Dietary fiber that is intrinsic and intact in fiber-rich foods (eg, fruits, vegetables, legumes, whole grains) is widely recognized to have beneficial effects on health when consumed at recommended levels (25 g/d for adult women, 38 g/d for adult men). Most (90%) of the US population does not consume this level of dietary fiber, averaging only 15 g/d. In an attempt to bridge this "fiber gap," many consumers are turning to fiber supplements, which are typically isolated from a single source. Fiber supplements cannot be presumed to provide the health benefits that are associated with dietary fiber from whole foods. Of the fiber supplements on the market today, only a minority possess the physical characteristics that underlie the mechanisms driving clinically meaningful health benefits. In this 2-part series, the first part (previous issue) described the 4 main characteristics of fiber supplements that drive clinical efficacy (solubility, degree/rate of fermentation, viscosity, and gel formation), the 4 clinically meaningful designations that identify which health benefits are associated with specific fibers, and the gel-dependent mechanisms in the small bowel that drive specific health benefits (eg, cholesterol lowering, improved glycemic control). The second part (current issue) of this 2-part series will focus on the effects of fiber supplements in the large bowel, including the 2 mechanisms by which fiber prevents/relieves constipation (insoluble mechanical irritant and soluble gel-dependent water-holding capacity), the gel-dependent mechanism for attenuating diarrhea and normalizing stool form in irritable bowel syndrome, and the combined large bowel/small bowel fiber effects for weight loss/maintenance. The second part will also discuss how processing for marketed products can attenuate efficacy, why fiber supplements can cause gastrointestinal symptoms, and how to avoid symptoms for better long-term compliance.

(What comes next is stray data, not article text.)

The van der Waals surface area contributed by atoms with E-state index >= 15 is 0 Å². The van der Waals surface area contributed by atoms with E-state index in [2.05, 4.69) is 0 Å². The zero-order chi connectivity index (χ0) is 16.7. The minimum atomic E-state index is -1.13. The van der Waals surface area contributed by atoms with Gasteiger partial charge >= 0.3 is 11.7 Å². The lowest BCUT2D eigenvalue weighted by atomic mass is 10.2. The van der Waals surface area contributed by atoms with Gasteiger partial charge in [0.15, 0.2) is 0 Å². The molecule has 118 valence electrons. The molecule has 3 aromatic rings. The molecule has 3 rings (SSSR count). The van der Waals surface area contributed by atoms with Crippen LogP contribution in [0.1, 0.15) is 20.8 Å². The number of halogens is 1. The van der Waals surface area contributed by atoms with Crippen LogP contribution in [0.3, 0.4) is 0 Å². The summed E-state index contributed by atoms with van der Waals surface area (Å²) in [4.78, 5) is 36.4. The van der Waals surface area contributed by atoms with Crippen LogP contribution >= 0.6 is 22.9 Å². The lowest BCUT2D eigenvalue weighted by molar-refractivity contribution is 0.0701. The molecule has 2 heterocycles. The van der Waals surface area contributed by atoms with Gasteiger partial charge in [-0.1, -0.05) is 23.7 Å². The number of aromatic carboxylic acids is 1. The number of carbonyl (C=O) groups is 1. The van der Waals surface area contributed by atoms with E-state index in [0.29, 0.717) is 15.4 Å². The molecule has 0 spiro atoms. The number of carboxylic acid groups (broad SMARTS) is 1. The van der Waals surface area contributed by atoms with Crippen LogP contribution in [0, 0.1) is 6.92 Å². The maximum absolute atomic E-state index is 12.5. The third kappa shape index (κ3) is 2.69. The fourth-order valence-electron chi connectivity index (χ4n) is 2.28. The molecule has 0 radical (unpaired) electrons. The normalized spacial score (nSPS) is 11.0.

Article
Glucose concentration in type 1 diabetes is a function of biological and environmental factors which present high inter-patient variability. The objective of this study is to evaluate a number of features, which are extracted from medical and lifestyle self-monitoring data, with respect to their ability to predict the short-term subcutaneous (s.c.) glucose concentration of an individual. Random forests (RF) and RReliefF algorithms are first employed to rank the candidate feature set. Then, a forward selection procedure follows to build a glucose predictive model, where features are sequentially added to it in decreasing order of importance. Predictions are performed using support vector regression or Gaussian processes. The proposed method is validated on a dataset of 15 type diabetics in real-life conditions. The s.c. glucose profile along with time of the day and plasma insulin concentration are systematically highly ranked, while the effect of food intake and physical activity varies considerably among patients. Moreover, the average prediction error converges in less than d/2 iterations (d is the number of features). Our results suggest that RF and RReliefF can find the most informative features and can be successfully used to customize the input of glucose models.
Article